Eileen Burden v. Scott Paul


OPINION filed : AFFIRMED, decision not for publication pursuant to local rule 206. Ralph B. Guy , Jr., Circuit Judge; Eric L. Clay, Authoring Judge and Denise Page Hood, U.S. District Judge.,EDM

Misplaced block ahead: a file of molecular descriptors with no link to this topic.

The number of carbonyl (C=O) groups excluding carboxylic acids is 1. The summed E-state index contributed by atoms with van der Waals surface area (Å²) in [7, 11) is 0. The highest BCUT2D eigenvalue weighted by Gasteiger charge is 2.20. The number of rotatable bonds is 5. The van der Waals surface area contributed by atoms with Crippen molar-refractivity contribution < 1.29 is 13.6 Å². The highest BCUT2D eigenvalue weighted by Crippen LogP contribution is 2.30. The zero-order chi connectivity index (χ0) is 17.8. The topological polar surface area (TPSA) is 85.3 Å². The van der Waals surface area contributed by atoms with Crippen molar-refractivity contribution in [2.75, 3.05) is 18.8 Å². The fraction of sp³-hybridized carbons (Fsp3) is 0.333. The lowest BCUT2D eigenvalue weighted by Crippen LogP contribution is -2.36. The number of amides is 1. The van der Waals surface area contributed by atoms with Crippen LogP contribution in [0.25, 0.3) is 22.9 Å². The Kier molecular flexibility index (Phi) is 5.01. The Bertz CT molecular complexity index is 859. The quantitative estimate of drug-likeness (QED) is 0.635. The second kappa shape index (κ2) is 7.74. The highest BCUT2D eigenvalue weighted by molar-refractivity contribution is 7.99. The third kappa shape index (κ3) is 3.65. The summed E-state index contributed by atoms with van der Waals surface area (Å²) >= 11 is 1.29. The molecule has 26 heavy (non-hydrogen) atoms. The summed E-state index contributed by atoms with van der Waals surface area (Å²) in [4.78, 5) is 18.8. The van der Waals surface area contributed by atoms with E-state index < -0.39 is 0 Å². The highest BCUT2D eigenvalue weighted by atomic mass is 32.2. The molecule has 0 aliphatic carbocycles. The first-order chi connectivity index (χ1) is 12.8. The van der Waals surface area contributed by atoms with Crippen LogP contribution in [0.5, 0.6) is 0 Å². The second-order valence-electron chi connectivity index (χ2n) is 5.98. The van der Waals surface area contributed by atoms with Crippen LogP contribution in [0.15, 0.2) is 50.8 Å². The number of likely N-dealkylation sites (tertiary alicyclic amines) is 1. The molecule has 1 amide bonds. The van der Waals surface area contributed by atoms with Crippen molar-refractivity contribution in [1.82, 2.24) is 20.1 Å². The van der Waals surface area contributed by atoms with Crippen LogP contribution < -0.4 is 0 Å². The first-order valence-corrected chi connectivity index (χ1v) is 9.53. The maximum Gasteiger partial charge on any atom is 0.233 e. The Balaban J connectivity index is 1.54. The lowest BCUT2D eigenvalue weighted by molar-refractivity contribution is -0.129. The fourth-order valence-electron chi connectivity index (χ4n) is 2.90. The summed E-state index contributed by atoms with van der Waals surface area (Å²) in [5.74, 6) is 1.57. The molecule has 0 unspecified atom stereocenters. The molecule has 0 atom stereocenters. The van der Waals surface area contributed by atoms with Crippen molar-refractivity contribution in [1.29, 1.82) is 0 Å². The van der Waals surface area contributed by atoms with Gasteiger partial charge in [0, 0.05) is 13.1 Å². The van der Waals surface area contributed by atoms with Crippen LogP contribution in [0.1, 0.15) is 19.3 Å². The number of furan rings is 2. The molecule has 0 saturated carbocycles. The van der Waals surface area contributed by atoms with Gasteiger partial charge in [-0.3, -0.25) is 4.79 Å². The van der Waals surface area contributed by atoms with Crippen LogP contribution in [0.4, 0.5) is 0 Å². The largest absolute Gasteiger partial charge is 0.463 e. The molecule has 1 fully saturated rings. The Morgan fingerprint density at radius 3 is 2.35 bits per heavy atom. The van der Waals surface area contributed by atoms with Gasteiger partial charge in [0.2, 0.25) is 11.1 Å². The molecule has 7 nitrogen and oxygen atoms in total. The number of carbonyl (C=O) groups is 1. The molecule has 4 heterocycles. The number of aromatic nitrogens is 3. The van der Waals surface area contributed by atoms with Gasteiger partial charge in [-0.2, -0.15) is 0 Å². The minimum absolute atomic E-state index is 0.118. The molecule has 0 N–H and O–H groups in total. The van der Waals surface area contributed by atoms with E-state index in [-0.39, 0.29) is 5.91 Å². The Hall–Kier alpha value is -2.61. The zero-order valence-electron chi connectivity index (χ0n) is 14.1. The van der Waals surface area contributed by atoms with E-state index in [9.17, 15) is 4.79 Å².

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Case: 11-6278 Document: 006111395122 Filed: 08/08/2012 Page: 1 NOT RECOMMENDED FOR FULL-TEXT PUBLICATION File Name: 12a0865n.06 No. 11-6278 UNITED STATES COURT OF APPEALS FOR THE SIXTH CIRCUIT FILED Aug 08, 2012 EILEEN BURDEN, LEONARD GREEN, Clerk Plaintiff, v. ON APPEAL FROM THE UNITED STATES DISTRICT COURT FOR THE EASTERN DISTRICT OF KENTUCKY SCOTT PAUL, Defendant. / BEFORE: GUY and CLAY, Circuit Judges; HOOD, District Judge.* CLAY, Circuit Judge. Plaintiff Eileen Burden appeals the district court’s grant of summary judgment in favor of Defendant Scott Paul, a police officer employed by the city of Independence, Kentucky. Plaintiff argues that the district court incorrectly concluded that she failed to make out her § 1983 and state law claims. Because Defendant is entitled to qualified immunity on Plaintiff’s unlawful arrest claim and Plaintiff fails to make out her remaining claims, we AFFIRM the district court’s judgment. FACTUAL BACKGROUND The facts of this case are undisputed. On July 5, 2008, Plaintiff and her daughter, Lacy, attended a Fourth of July celebration at Willie’s Sport’s Cafe (“Willie’s”) in Independence, * The Honorable Denise Page Hood, United States District Judge for the Eastern District of Michigan, sitting by designation. Case: 11-6278 Document: 006111395122 Filed: 08/08/2012 Page: 2 Kentucky. That evening, the Willie’s staff required individuals of legal drinking age to wear wristbands in order to prevent alcoholic drinks from being served to underage persons. Willie’s also served alcoholic beverages in visually distinctive cups. When Willie’s manager Annette Thompson was stocking supplies in the ladies’ restroom, she saw Lacy emerge from a bathroom stall holding two cups of the sort Willie’s used to serve alcoholic beverages. Lacy was not wearing a wristband. Plaintiff then emerged from another stall. Lacy handed Plaintiff one of the cups. As they left the restroom, Plaintiff offered Lacy a drink from her cup and Lacy took a sip. Thompson notified her supervisor, Johnna Jansen, about Lacy’s drinking. Jansen then observed Lacy near the bar. Jansen thought Lacy was staggering when she walked and smelled of alcohol. Jansen called the police and asked to have Lacy escorted out of the bar. Defendant Scott Paul and two other Independence police officers arrived at Willie’s and were taken to Lacy. When one of the officers attempted to escort Lacy out of the bar, she resisted and a physical altercation ensued. The officers were able to move Lacy out to the bar’s parking lot, where they forced her against a wall and then to the ground. Meanwhile, a Willie’s bartender told Plaintiff that Lacy had been escorted outside, and Plaintiff left the bar in search of her daughter. According to Plaintiff’s deposition testimony, she first saw Lacy against the wall of the building, but Lacy had been moved to the ground by the time Plaintiff reached her. When Plaintiff asked the officers to explain why Lacy was seized, they ignored her; they also refused to allow her to speak with Lacy. Lacy was eventually taken to the local jail, and, in March 2009, she pleaded guilty to alcohol intoxication. 2 Case: 11-6278 Document: 006111395122 Filed: 08/08/2012 Page: 3 After Lacy was taken to jail, Defendant entered Willie’s to thank the bar managers for cooperating. Inside the bar, Defendant saw Plaintiff, whom he knew because his daughter was Lacy’s classmate. Thompson told Defendant about the incident in the restroom. Three days later, Defendant filed a report with the county attorney describing the events of July 5, 2008 and suggesting that a criminal summons should be issued against Plaintiff “if [her conduct] fits the statute.” The report stated that Plaintiff would be charged with violating Kentucky Revised Statute § 530.070. Section 530.070 prohibits a person from serving alcohol to a minor person, but that prohibition “does not apply to a parent or guardian of the minor.” K.R.S. § 530.070(1)(a). The prosecutor prepared a criminal complaint and Defendant signed the accompanying affidavit. The complaint and affidavit were filed on August 8, 2008. Plaintiff was not arrested but appeared in Kenton County District Court to face the charges. She moved to dismiss the charge, citing the provision of K.R.S. § 530.070 exempting a minor’s parent from liability. The prosecutor then amended the complaint to charge Plaintiff under K.R.S. § 244.085(3), which prohibits a person from aiding someone under the age of 21 with the purchase or service of an alcoholic beverage.1 On February 23, 2009, a bench trial was held on the charge. Plaintiff moved for a directed verdict at the conclusion of the government’s case, which the judge granted. 1 “A person under 21 years of age shall not possess for his or her own use or purchase or attempt to purchase or have another purchase for him or her any alcoholic beverages. No person shall aid or assist any person under 21 years of age in purchasing or having delivered or served to him or her any alcoholic beverages.” K.R.S. § 244.085(3). 3 Case: 11-6278 Document: 006111395122 Filed: 08/08/2012 Page: 4 Plaintiff then filed this suit. She asserted claims under 42 U.S.C. § 1983 for unlawful arrest and malicious prosecution. She also asserted state law claims for abuse of process and malicious prosecution. The district court concluded that Defendant was entitled to qualified immunity on Plaintiff’s unlawful arrest claim. The court also concluded that Plaintiff failed to make out a prima facie case on her other claims. Plaintiff timely appealed. DISCUSSION I. Standard of Review A defendant’s entitlement to qualified immunity is a legal question reviewed de novo, as is the question of whether summary judgment is appropriate. Binay v. Bettendorf, 601 F.3d 640, 646 (6th Cir. 2010). A moving party is entitled to summary judgment if the pleadings, the discovery and the disclosure materials on file, and any affidavits “show[] that there is no genuine dispute as to any material fact and the movant is entitled to judgment as a matter of law.” Fed. R. Civ. P. 56(a). There exists no genuine issue of fact where the record “taken as a whole could not lead a rational trier of fact to find for the non-moving party.” Matsushita Elec. Indus. v. Zenith Radio Corp., 475 U.S. 574, 587 (1986). The primary issue for our review is “whether the evidence presents a sufficient disagreement to require submission to a jury or whether it is so one-sided that one party must prevail as a matter of law.” Anderson v. Liberty Lobby, Inc., 477 U.S. 242, 251–52 (1986). II. Unlawful Arrest A. Legal Framework In order to make out a claim under 42 U.S.C. § 1983, a plaintiff must establish (1) the violation of an existing constitutional right (2) by a person acting under color of state law. Flagg 4 Case: 11-6278 Document: 006111395122 Filed: 08/08/2012 Page: 5 Bros., Inc. v. Brooks, 436 U.S. 149, 155 (1978); Waters v. City of Morristown, 242 F.3d 353, 358–59 (6th Cir. 2001). The Fourth Amendment protects the right of individuals to be free from improper arrest and detention. See U.S. Const. amend. IV; Miller v. Sanilac Cnty., 606 F.3d 240, 250 (6th Cir.2010). An officer may reasonably arrest a suspect without first obtaining a warrant “where there is probable cause to believe that a criminal offense has been or is being committed.” Devenpeck v. Alford, 543 U.S. 146, 152 (2004). An arrest can be valid even if the suspect did not commit a crime. Michigan v. DeFillippo, 443 U.S. 31, 36 (1979). An arrest is invalid only if the plaintiff proves that the officer could not have reasonably believed that the arrest was lawful in light of the information known to the officer at the time of the arrest. Green v. Throckmorton, 681 F.3d 853, 865 (6th Cir. 2012); see Logsdon v. Hains, 492 F.3d 334, 341 (6th Cir. 2007). Probable cause to arrest a suspect exists “if the facts and circumstances within the arresting officer’s knowledge were sufficient to warrant a prudent man in believing that the arrestee had committed or was committing an offense.” Arnold v. Wilder, 657 F.3d 353, 363 (6th Cir. 2011) (internal quotations and citations omitted). “[T]he facts known to the arresting officer at the time of the arrest” form the basis of the asserted probable cause. Devenpeck, 543 U.S. at 152. The officer’s conclusion that probable cause exists must be supported by “reasonably trustworthy information.” Beck v. Ohio, 379 U.S. 89, 91 (1964). The officer must consider both exculpatory and inculpatory information in deciding whether probable cause exists. Logsdon, 492 F.3d at 341. However, “after the officer determines, on the basis of the facts and circumstances known to him, that probable cause exists,” he is not required to search for exculpatory evidence. Id. 5 Case: 11-6278 Document: 006111395122 Filed: 08/08/2012 Page: 6 A government official is entitled to qualified immunity on a § 1983 claim if he is “performing discretionary functions” and his conduct “does not violate clearly established statutory or constitutional rights of which a reasonable person would have known.” Harlow v. Fitzgerald, 457 U.S. 800, 818 (1982). Qualified immunity ensures governmental officials’ protection “from undue interference with their duties and from potentially disabling threats of liability.” Id. at 806. Whenan officer raises the defense of qualified immunity, the plaintiff bears the burden of establishing that the officer is not entitled to the defense. Binay, 601 F.3d at 647. We decide whether a government official is entitled to qualified immunity in two-step inquiry. Pearson v. Callahan, 555 U.S. 223 (2009). First, we decide whether the facts, viewed in the light most favorable to the purportedly injured party, “show the officer’s conduct violated a constitutional right.” Scott v. Harris, 550 U.S. 372, 377 (2007) (quoting Saucier v. Katz, 533 U.S. 194, 201 (2001)). If we conclude that the officer’s conduct violated a constitutional right, we consider “whether the right was clearly established . . . in light of the specific context of the case.” Id. (quoting Saucier, 533 U.S. at 201). B. Analysis According to Plaintiff, Defendant violated her clearly established constitutional right to be free from unlawful arrest by filing the report suggesting that the prosecutor should charge her with violating K.R.S. § 530.070. Plaintiff contends that it was unreasonable for Defendant to charge her under a criminal statute from which she was clearly exempt. Since Plaintiff was exempt from liability under § 530.070, she argues that Defendant lacked probable cause to file the report. 6 Case: 11-6278 Document: 006111395122 Filed: 08/08/2012 Page: 7 Plaintiff’s argument ignores the fact that Defendant had probable cause to arrest her on a related offense. An officer is entitled to qualified immunity when probable cause supports the suspect’s arrest on some offense, even if it is not the offense of arrest. See Avery v. King, 110 F.3d 12, 15 (6th Cir. 1997). In Avery, for example, a federal agent executing a search warrant on a farm encountered the farm’s co-owner. Id. at 13. When the co-owner interfered with the agent’s execution of the warrant, the agent arrested the co-owner for violating 18 U.S.C. § 111. Id.; see 18 U.S.C. § 111 (prohibiting the violent resistance or opposition to a federal agent executing his duties). The officer lacked probable cause to arrest the co-owner for violating § 111, but her non-violent interference supplied probable cause to arrest her on the lesser-included offense of 18 U.S.C. § 1501. Id. at 14; see 18 U.S.C. § 1501 (prohibiting the willful obstruction of a federal agent executing his duties). We concluded that the officer was entitled to qualified immunity because he had probable cause to believe the co-owner violated § 1501. Id. The same result obtains in this case. Plaintiff does not argue that Defendant lacked probable cause to suspect her of violating § 244.085(3); any such argument would surely fail. Section 244.085(3) prohibits any person from “aid[ing] or assist[ing] any person under 21 years of age in purchasing or having delivered to him or her any alcoholic beverage.” K.R.S. § 244.085(3). Section 244.085(3) contains no exemption for parents. Lacy was indisputably under the age of 21 on July 5, 2008. Defendant and two other officers found Lacy intoxicated and she eventually pleaded guilty to such a charge. Thompson told Defendant that she saw Plaintiff serve Lacy alcohol. These facts undoubtedly supported Defendant’s conclusion formed on the evening of July 5 that Plaintiff “had committed or was committing [the] offense” of aiding Lacy in consuming an alcoholic beverage, 7 Case: 11-6278 Document: 006111395122 Filed: 08/08/2012 Page: 8 even if Plaintiff was eventually exonerated. Arnold, 657 F.3d at 363. Because Defendant had probable cause to believe Plaintiff violated an offense related to the one he believed she committed, Defendant is entitled to qualified immunity. See Avery, 110 F.3d at 15. Plaintiff resists the application of Avery to this case by reading it narrowly to hold that an officer is immune only if the offense for which probable cause exists is a “lesser-included offense” of the offense for which the suspect is arrested. Id. This reading of Avery is incorrect. Rather, consistent with cases from other circuits, Avery stands for the rule that an officer is entitled to qualified immunity where the conduct that erroneously leads the officer to believe probable cause existed for the charge of arrest did, in fact, supply probable cause for an arrest on another offense. See id.; see also Gassner v. Garland, 864 F.2d 394, 398 (5th Cir. 1989). As we explained, Defendant is entitled to qualified immunity because he had probable cause to recommend charging Plaintiff under § 244.085(3). Plaintiff alternatively argues that Defendant violated her constitutional rights by failing to further investigate Plaintiff’s conduct before charging her, but the fact that probable cause existed to charge Plaintiff on a related offense defeats this argument. Plaintiff is correct in pointing out that “in assessing probable cause to effect an arrest, [an officer] may not ignore information known to him which proves that the suspect is protected by an affirmative legal justification for his suspected criminal actions.” Painter v. Robertson, 185 F.3d 557, 571 (6th Cir. 1999). Plaintiff contends that Defendant would have discovered that she was exempt from liability under § 530.070 if he had undertaken further investigation. Whatever force this argument could provide for the conclusion that Defendant violated Plaintiff’s Fourth Amendment rights is nullified by the fact that Defendant had 8 Case: 11-6278 Document: 006111395122 Filed: 08/08/2012 Page: 9 probable cause to charge Plaintiff with violating § 244.085(3). While an officer “cannot simply turn a blind eye toward potentially exculpatory evidence,” he need not investigate further when the facts and circumstances known to him supply probable cause to charge a suspect with another offense. Logsdon, 492 F.3d at 341 (quoting Ahlers v. Schebil, 188 F.3d 365, 372 (6th Cir. 1999)). Defendant had probable cause to believe Plaintiff violated § 244.085(3), so he was not required to search for information suggesting that she was not responsible for providing Lacy with an alcoholic beverage. At any rate, Plaintiff fails to identify any exonerating information Defendant would have come across if he had investigated further. Finally, Plaintiff contends that Defendant knew she was not liable under § 530.070 and that he nevertheless purposely charged her under that statute. The only relevant evidence of record supports the contrary conclusion. In his report, Defendant suggested charging Plaintiff under § 530.070 “if [her conduct] fits the statute.” While it turned out that Plaintiff’s conduct did not make her liable under § 530.070, the conditional sense of Defendant’s recommendation leads to the conclusion that he was not intent on charging her with violating § 530.070 regardless of whether her conduct supported such a charge. Furthermore, Defendant’s subjective motivation has no bearing on whether he had probable cause to believe Plaintiff committed a crime. See Hoover v. Walsh, 682 F.3d 481, 500 n.52 (6th Cir. 2012) (explaining that the test for probable cause is an objective one). Therefore, Defendant did not violate a clearly established constitutional right belonging to Plaintiff when he recommended that she should be charged with violating § 530.070. 9 Case: 11-6278 III. Document: 006111395122 Filed: 08/08/2012 Page: 10 Malicious Prosecution An individual may be liable under § 1983 for malicious prosecution if he wrongfully institutes legal process against another individual. Sykes v. Anderson, 625 F.3d 294, 308 (6th Cir. 2010). In order to make out a malicious prosecution claim, a plaintiff must demonstrate that (1) the defendant participated in the decision to prosecute the plaintiff, (2) probable cause did not support the institution of legal process, (3) the plaintiff suffered a Fourth Amendment deprivation of liberty in addition to the initial seizure as a result of the institution of proceedings, and (4) the legal proceedings resulted in the plaintiff’s favor. Id. at 308–09. Ironically, a plaintiff need not show that the person who instituted proceedings acted maliciously to make out a § 1983 malicious prosecution claim. Id. at 309–10. Plaintiff fails to satisfy at least two of the elements of a § 1983 malicious prosecution claim. As we explained, probable cause supported the institution of proceedings against Plaintiff. Additionally, Defendant did not participate in the institution of criminal proceedings against Plaintiff. As we explained in Sykes, “an officer will not be deemed to have commenced a criminal proceeding against a person when the claim is predicated on the mere fact that the officer turned over to the prosecution the officer’s truthful materials.” Id. at 314. Defendant did no more than that: he filed his report with the prosecutor providing the facts of Plaintiff’s purportedly unlawful behavior—comprised of the facts that Lacy was found intoxicated and that Thompson reported 10 Case: 11-6278 Document: 006111395122 Filed: 08/08/2012 Page: 11 seeing Plaintiff give Lacy an alcoholic drink—and suggested a charging statute. The prosecutor made the ultimate decision to pursue charges.2 The failure of Platiniff’s federal claim of malicious prosecution defeats her analogous state law claim. In Kentucky, a plaintiff alleging malicious prosecution must prove “(1) the institution of judicial proceedings, (2) by or at the insistence of the Defendant, (3) the resulting termination of such proceedings in the claimant’s favor, (4) malice in the institution of such proceedings, (5) want or lack of probable cause in such proceedings, and (6) injury or damages suffered by the plaintiff as a result thereof.” Williams v. Cline, — S.W.3d —, 2012 WL 1365964, at *4 (Ky. Ct. App. Apr. 20, 2012). Defendant had probable cause to believe Plaintiff violated K.R.S. § 244.085(3), a fact that defeats her claim. Additionally, Plaintiff fails to create a genuine issue of material fact as to whether Defendant acted with malice in suggesting that the prosecutor should file charges against her. Plaintiff’s sole argument to this effect is her claim that Defendant lacked probable cause to believe that she committed a crime, which, if true, would support an inference of malice under Kentucky law. See Massey v. McKinley, 690 S.W.2d 131, 133 (Ky. Ct. App. 1985). Plaintiff correctly argues that Defendant’s good faith would be a jury question if he lacked probable cause to urge the filing 2 Plaintiff challenges the truthfulness of Defendant’s factual reporting to the prosecutor, arguing that Defendant improperly “did not even perform a breathalyzer test” on Lacy and “did not thoroughly question Thompson about what she had seen.” Plaintiff’s underlying argument seems to be that Defendant was required to further investigate Plaintiff’s conduct on the night of July 5, 2008 and his failure to do so suggests that he offered a dishonest account of the evening to the prosecutor. This argument is based on pure insinuation. The record offers no factual support for the argument that Defendant turned over anything but truthful materials to the county attorney. In lieu of evidence actually casting doubt on the truthfulness of Defendant’s report, we do not find that Defendant participated in the institution of Plaintiff’s criminal proceedings. See Sykes, 625 F.3d at 314. 11 Case: 11-6278 Document: 006111395122 Filed: 08/08/2012 Page: 12 of a charge against her, but Defendant did have probable cause to believe that she committed a crime. Furthermore, as we explained, Defendant himself did not institute proceedings against Plaintiff, providing another reason her state law malicious prosecution claim fails. IV. Abuse of Process In Kentucky, an abuse of process occurs when an individual “uses a legal process, whether criminal or civil, against another primarily to accomplish a purpose for which that process is not designed.” Williams, 2012 WL 1365964, at *3 (internal quotation and citation omitted). The elements of a Kentucky abuse of process claim are “(1) an ulterior purpose and (2) a willful act in the use of the process not proper in the regular conduct of the proceeding.” Simpson v. Laytart, 962 S.W.2d 392, 394 (Ky. 1998). A successful claim requires proof of “[s]ome definite act or threat not authorized by the process, or aimed at an objective not legitimate in the use of the process.” Id. A claim fails if “the defendant has done nothing more than carry out the process to its authorized conclusion even though with bad intentions.” Id. at 394–95. According to Plaintiff, Defendant recommended the institution of charges against her in retaliation for a lawsuit Plaintiff previously filed against officers employed by the city of Independence. In 2007, Independence police officers arrested Lacy after the officers found a marijuana seed in her car. Lacy sued the officers in Kentucky court, alleging that they fabricated the evidence against her. The suit was eventually dismissed. Defendant was aware of this lawsuit when the events pertinent to this case took place, but he was uninvolved in the prior case. Plaintiff fails to create a genuine dispute of material fact regarding Defendant’s motive in seeking a criminal charge against her. She argues that the charge represented Defendant’s retaliation 12 Case: 11-6278 Document: 006111395122 Filed: 08/08/2012 Page: 13 against her, but the extent of Defendant’s involvement in the lawsuit was limited to his awareness that the lawsuit was proceeding. Defendant’s mere knowledge of the lawsuit is insufficient evidence to create a genuine issue of material fact regarding Defendant’s motive. The record demonstrates that Defendant did no more than carry out the investigative process to its authorized conclusion, and there is no evidence to support the contention that he did so with an improper motive. Therefore, Plaintiff’s abuse of process claim fails. CONCLUSION For the reasons stated above, we AFFIRM the district court’s judgment. 13